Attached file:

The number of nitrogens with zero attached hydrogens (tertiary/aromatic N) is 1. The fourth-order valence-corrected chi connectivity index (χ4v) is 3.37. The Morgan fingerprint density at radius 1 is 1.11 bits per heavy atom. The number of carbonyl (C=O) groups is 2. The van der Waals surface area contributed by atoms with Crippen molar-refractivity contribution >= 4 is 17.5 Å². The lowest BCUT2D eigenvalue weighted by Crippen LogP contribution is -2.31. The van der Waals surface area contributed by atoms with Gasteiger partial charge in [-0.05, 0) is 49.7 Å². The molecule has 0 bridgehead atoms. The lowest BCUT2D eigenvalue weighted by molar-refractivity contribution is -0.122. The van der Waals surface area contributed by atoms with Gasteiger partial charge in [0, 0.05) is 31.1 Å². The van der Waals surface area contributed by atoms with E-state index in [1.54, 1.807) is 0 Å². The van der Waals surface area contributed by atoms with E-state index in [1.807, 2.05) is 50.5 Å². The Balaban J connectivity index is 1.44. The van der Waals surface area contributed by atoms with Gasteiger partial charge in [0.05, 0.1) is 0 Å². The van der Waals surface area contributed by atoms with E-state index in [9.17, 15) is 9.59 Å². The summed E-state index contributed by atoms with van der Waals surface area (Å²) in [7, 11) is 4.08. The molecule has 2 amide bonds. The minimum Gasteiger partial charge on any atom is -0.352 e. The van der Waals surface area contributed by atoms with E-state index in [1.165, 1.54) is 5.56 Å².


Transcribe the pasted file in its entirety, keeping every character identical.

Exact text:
The number of nitrogens with zero attached hydrogens (tertiary/aromatic N) is 1. The fourth-order valence-corrected chi connectivity index (χ4v) is 3.37. The Morgan fingerprint density at radius 1 is 1.11 bits per heavy atom. The number of carbonyl (C=O) groups is 2. The van der Waals surface area contributed by atoms with Crippen molar-refractivity contribution >= 4 is 17.5 Å². The lowest BCUT2D eigenvalue weighted by Crippen LogP contribution is -2.31. The van der Waals surface area contributed by atoms with Gasteiger partial charge in [-0.05, 0) is 49.7 Å². The molecule has 0 bridgehead atoms. The lowest BCUT2D eigenvalue weighted by molar-refractivity contribution is -0.122. The van der Waals surface area contributed by atoms with Gasteiger partial charge in [0, 0.05) is 31.1 Å². The van der Waals surface area contributed by atoms with E-state index in [1.54, 1.807) is 0 Å². The van der Waals surface area contributed by atoms with E-state index in [1.807, 2.05) is 50.5 Å². The Balaban J connectivity index is 1.44. The van der Waals surface area contributed by atoms with Gasteiger partial charge in [0.05, 0.1) is 0 Å². The van der Waals surface area contributed by atoms with E-state index in [9.17, 15) is 9.59 Å². The summed E-state index contributed by atoms with van der Waals surface area (Å²) in [7, 11) is 4.08. The molecule has 2 amide bonds. The minimum Gasteiger partial charge on any atom is -0.352 e. The van der Waals surface area contributed by atoms with E-state index in [1.165, 1.54) is 5.56 Å².